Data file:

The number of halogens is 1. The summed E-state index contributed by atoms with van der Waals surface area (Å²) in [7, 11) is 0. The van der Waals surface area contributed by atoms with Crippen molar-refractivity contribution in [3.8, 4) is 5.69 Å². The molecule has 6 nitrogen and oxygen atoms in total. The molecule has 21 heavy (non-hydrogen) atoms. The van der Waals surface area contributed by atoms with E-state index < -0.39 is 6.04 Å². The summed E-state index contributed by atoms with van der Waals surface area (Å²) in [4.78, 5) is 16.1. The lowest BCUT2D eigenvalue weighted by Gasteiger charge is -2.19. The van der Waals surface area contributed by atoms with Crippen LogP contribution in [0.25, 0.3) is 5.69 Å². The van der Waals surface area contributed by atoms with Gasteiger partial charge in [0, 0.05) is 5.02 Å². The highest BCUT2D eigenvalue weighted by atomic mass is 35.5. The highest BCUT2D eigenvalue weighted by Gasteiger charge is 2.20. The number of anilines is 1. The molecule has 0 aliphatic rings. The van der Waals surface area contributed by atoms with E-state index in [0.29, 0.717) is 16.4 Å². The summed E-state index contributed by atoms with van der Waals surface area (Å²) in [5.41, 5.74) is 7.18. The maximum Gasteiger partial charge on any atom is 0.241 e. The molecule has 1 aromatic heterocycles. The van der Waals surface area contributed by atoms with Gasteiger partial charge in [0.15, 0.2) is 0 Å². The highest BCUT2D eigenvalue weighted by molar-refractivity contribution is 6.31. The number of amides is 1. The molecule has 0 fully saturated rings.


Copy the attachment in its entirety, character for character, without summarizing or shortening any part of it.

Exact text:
The number of halogens is 1. The summed E-state index contributed by atoms with van der Waals surface area (Å²) in [7, 11) is 0. The van der Waals surface area contributed by atoms with Crippen molar-refractivity contribution in [3.8, 4) is 5.69 Å². The molecule has 6 nitrogen and oxygen atoms in total. The molecule has 21 heavy (non-hydrogen) atoms. The van der Waals surface area contributed by atoms with E-state index < -0.39 is 6.04 Å². The summed E-state index contributed by atoms with van der Waals surface area (Å²) in [4.78, 5) is 16.1. The lowest BCUT2D eigenvalue weighted by Gasteiger charge is -2.19. The van der Waals surface area contributed by atoms with Crippen LogP contribution in [0.25, 0.3) is 5.69 Å². The van der Waals surface area contributed by atoms with Gasteiger partial charge in [0, 0.05) is 5.02 Å². The highest BCUT2D eigenvalue weighted by atomic mass is 35.5. The highest BCUT2D eigenvalue weighted by Gasteiger charge is 2.20. The number of anilines is 1. The molecule has 0 aliphatic rings. The van der Waals surface area contributed by atoms with E-state index in [0.29, 0.717) is 16.4 Å². The summed E-state index contributed by atoms with van der Waals surface area (Å²) in [5.41, 5.74) is 7.18. The maximum Gasteiger partial charge on any atom is 0.241 e. The molecule has 1 aromatic heterocycles. The van der Waals surface area contributed by atoms with Gasteiger partial charge in [0.15, 0.2) is 0 Å². The highest BCUT2D eigenvalue weighted by molar-refractivity contribution is 6.31. The number of amides is 1. The molecule has 0 fully saturated rings.